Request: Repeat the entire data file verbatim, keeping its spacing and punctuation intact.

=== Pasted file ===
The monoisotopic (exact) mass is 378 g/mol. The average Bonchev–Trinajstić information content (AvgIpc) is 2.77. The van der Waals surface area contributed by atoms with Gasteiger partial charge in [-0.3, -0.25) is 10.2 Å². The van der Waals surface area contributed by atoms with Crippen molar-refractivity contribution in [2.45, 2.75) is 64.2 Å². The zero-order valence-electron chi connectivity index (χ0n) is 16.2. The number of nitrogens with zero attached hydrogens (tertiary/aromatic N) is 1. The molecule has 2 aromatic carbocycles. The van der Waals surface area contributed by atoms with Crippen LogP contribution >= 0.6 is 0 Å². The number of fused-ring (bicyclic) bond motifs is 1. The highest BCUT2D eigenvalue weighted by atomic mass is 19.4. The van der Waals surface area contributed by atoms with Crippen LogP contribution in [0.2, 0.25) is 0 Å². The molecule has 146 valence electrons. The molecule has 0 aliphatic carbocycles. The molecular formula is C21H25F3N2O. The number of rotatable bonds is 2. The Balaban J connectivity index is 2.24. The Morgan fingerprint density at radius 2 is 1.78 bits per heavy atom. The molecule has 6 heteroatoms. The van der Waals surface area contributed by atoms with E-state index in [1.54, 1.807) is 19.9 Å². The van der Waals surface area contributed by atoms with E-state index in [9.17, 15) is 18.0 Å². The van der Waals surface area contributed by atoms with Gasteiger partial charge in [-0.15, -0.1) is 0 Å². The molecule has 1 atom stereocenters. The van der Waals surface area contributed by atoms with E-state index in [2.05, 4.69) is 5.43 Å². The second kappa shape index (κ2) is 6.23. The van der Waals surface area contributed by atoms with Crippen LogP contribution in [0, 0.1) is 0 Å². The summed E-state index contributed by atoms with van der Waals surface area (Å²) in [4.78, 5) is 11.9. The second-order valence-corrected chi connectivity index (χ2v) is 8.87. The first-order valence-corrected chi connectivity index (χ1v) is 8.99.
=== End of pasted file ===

The monoisotopic (exact) mass is 378 g/mol. The average Bonchev–Trinajstić information content (AvgIpc) is 2.77. The van der Waals surface area contributed by atoms with Gasteiger partial charge in [-0.3, -0.25) is 10.2 Å². The van der Waals surface area contributed by atoms with Crippen molar-refractivity contribution in [2.45, 2.75) is 64.2 Å². The zero-order valence-electron chi connectivity index (χ0n) is 16.2. The number of nitrogens with zero attached hydrogens (tertiary/aromatic N) is 1. The molecule has 2 aromatic carbocycles. The van der Waals surface area contributed by atoms with Crippen LogP contribution >= 0.6 is 0 Å². The number of fused-ring (bicyclic) bond motifs is 1. The highest BCUT2D eigenvalue weighted by atomic mass is 19.4. The van der Waals surface area contributed by atoms with Crippen LogP contribution in [0.2, 0.25) is 0 Å². The molecule has 146 valence electrons. The molecule has 0 aliphatic carbocycles. The molecular formula is C21H25F3N2O. The number of rotatable bonds is 2. The Balaban J connectivity index is 2.24. The Morgan fingerprint density at radius 2 is 1.78 bits per heavy atom. The molecule has 6 heteroatoms. The van der Waals surface area contributed by atoms with E-state index in [1.54, 1.807) is 19.9 Å². The van der Waals surface area contributed by atoms with E-state index in [9.17, 15) is 18.0 Å². The van der Waals surface area contributed by atoms with Gasteiger partial charge in [-0.15, -0.1) is 0 Å². The molecule has 1 atom stereocenters. The van der Waals surface area contributed by atoms with E-state index in [2.05, 4.69) is 5.43 Å². The second kappa shape index (κ2) is 6.23. The van der Waals surface area contributed by atoms with Crippen LogP contribution in [0, 0.1) is 0 Å². The summed E-state index contributed by atoms with van der Waals surface area (Å²) in [4.78, 5) is 11.9. The second-order valence-corrected chi connectivity index (χ2v) is 8.87. The first-order valence-corrected chi connectivity index (χ1v) is 8.99.